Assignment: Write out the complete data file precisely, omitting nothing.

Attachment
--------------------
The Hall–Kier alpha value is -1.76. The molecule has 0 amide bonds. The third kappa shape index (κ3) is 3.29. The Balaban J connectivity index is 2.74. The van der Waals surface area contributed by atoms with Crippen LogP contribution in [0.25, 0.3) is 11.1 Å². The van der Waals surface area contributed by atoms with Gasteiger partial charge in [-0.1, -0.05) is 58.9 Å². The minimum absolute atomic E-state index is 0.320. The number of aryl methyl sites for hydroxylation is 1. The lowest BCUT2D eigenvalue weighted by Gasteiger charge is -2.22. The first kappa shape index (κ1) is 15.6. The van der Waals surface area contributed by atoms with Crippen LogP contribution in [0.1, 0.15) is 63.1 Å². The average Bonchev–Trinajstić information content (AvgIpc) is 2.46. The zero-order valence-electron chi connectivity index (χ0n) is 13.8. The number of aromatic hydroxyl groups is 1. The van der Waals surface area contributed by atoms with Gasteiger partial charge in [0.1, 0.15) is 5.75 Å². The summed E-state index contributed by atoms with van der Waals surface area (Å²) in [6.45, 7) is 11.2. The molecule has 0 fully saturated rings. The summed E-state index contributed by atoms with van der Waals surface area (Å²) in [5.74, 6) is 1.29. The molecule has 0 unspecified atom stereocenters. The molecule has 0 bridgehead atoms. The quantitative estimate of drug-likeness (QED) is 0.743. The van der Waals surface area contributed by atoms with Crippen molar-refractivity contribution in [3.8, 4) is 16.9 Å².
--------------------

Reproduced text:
The Hall–Kier alpha value is -1.76. The molecule has 0 amide bonds. The third kappa shape index (κ3) is 3.29. The Balaban J connectivity index is 2.74. The van der Waals surface area contributed by atoms with Crippen LogP contribution in [0.25, 0.3) is 11.1 Å². The van der Waals surface area contributed by atoms with Gasteiger partial charge in [-0.1, -0.05) is 58.9 Å². The minimum absolute atomic E-state index is 0.320. The number of aryl methyl sites for hydroxylation is 1. The lowest BCUT2D eigenvalue weighted by Gasteiger charge is -2.22. The first kappa shape index (κ1) is 15.6. The van der Waals surface area contributed by atoms with Crippen LogP contribution in [0.1, 0.15) is 63.1 Å². The average Bonchev–Trinajstić information content (AvgIpc) is 2.46. The zero-order valence-electron chi connectivity index (χ0n) is 13.8. The number of aromatic hydroxyl groups is 1. The van der Waals surface area contributed by atoms with Gasteiger partial charge in [0.1, 0.15) is 5.75 Å². The summed E-state index contributed by atoms with van der Waals surface area (Å²) in [6.45, 7) is 11.2. The molecule has 0 fully saturated rings. The summed E-state index contributed by atoms with van der Waals surface area (Å²) in [5.74, 6) is 1.29. The molecule has 0 unspecified atom stereocenters. The molecule has 0 bridgehead atoms. The quantitative estimate of drug-likeness (QED) is 0.743. The van der Waals surface area contributed by atoms with Crippen molar-refractivity contribution in [3.8, 4) is 16.9 Å².